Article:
Thursday 3 April 2014

After picking up both LEAP groups at the airport, having orientations, check-ins, passport registrations, Spanish tests, a welcome dinner and so on, I was burned out. Never have I ever felt so stressed and nervous, unprepared and responsible in my life… But the good thing was that I had hardly time to think and realize that we were about to leave for a two week adventure in the middle of the jungle.

Fortunately, because if I would have had more time to prepare and think, I realize know that I would only get more nervous about that! And from the first day I could notice that I had a great team, 7 boys and 4 girls, and me… the leader! Break a leg…

Friday 4 April 2014

After a first breakfast we were about to start the first day of work (volunteering) in the Comuna de Búa. As a group leader I had to coordinate and especially translate a lot of things. We digged into the ground, made mountains of sand and carried all of that sand in bags to the nursery nearby. It was a really heavy job because of various reasons: climate (humid, hot, sunny) and work load (nobody was used to this type of work).

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Fortunately in the afternoon we had free time to play some football with the local people of Santo Domingo, and enjoy the river. Yes yes, I say ENJOY because surprise, surprise… I love the river. I can tell you, after a day of sweating like a pig this is the most refreshing thing you can ever wish for!

My first impressions after this day: HUNGRY! I have to get used to having less food, around 11AM I get a small headache due to a very low sugar level. There are huge spiders in the river on the raft, watching how we wash ourselves,the group atmosphere is really awesome: they are independent, work hard, don’t complain and always enjoy their selves with playing games and stuff. Love it!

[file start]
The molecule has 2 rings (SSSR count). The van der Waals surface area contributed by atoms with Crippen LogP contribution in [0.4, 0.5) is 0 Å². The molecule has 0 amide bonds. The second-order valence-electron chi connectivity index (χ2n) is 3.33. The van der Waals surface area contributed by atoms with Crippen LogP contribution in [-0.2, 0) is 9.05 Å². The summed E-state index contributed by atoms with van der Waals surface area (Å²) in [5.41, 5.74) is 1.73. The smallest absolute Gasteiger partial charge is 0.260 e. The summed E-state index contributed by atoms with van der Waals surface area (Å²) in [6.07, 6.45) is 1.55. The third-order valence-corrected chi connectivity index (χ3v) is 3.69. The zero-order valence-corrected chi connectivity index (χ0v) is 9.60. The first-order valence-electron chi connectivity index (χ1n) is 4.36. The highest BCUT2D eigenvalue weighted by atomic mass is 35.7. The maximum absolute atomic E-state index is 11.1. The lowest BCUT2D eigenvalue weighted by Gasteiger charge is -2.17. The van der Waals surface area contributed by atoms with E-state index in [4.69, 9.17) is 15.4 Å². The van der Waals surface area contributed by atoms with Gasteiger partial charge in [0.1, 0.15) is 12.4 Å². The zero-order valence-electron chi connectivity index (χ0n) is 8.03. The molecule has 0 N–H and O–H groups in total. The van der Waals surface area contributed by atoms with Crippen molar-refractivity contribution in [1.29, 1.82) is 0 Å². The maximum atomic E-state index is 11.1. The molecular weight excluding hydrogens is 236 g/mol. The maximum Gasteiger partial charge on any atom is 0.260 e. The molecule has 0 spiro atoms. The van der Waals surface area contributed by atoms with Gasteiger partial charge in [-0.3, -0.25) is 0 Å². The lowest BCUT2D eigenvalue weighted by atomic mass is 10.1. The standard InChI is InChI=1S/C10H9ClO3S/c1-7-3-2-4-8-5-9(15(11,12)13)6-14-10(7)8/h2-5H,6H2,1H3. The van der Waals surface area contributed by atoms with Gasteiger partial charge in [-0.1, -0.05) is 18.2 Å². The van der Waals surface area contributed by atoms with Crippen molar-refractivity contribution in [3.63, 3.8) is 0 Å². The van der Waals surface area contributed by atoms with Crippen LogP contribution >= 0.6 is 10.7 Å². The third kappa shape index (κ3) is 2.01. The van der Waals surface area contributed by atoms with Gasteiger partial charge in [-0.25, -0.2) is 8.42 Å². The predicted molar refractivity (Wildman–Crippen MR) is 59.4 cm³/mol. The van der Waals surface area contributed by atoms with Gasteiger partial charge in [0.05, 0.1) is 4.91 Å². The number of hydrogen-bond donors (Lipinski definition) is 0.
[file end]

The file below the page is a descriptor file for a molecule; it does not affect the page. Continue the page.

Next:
Saturday 5 April 2014

Lucky as we were, it was already weekend and that means NO WORK for two days. It was a perfect timing as that first day of worked asked for some recuperation. Instead of work, Alfonso (leader of the community about who I blogged about earlier), took us on a hiking tour through the reserve and botanical garden. Again I had to translate all his explanations, which is not only quite hard to do because the vocabulary is quite specific and I have difficulties remembering more than 10 sentences to translate in one time.

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After the tour, we had a cacao workshop. We would be able to make chocolate in a few days.

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I went with 5 of my group members to the nearby city of Santo Domingo. To get there, we had to take a bus for an hour, because we were living in a very remote cultural center. The main goal of the trip was eating sugar, buying more things containing sugar (cookies, sodas, chewing gum, …), visiting the local pharmacies (as some of us already had some ‘difficulties’) and buying a birthday cake for one of the group members which birthday was next day. Unfortunately, this trip was not so relaxing as planned to be as the city is really unsafe and you constantly have to take care about each other and your belongings. So when we got back to our jungle home, we were exhausted and cooled off in the river.

I also decorated my room, which obviously just means unpacking my bag and hanging stuff up to dry (humidity…). While I wrote my diary, I noticed that the days passed by so quickly and I reflected a little bit. I noticed that every day I woke up so peacefully and that I appreciate this place and the nature a lot more than I expected. I  also felt way more relaxed then the first days when the group arrived. Moreover, I had the feeling quite fast that this place would probably be the most special of all three volunteer projects. But never say never, it  can get better!

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More impressions after this day: humid and hot climate, everywhere along the road banana trees, terrible traffic in Santo Domingo, crazy and dangerous city where you never should go if you don’t need to, the smell of burned wood, the everlasting sounds of insects in the forest, falling asleep with watching fireflies above your mosquito net, the smell of sunscreen and DEET on your skin, the continuous sweating, … It reminds me somehow of my trip in Central America and I realize this is the life I love!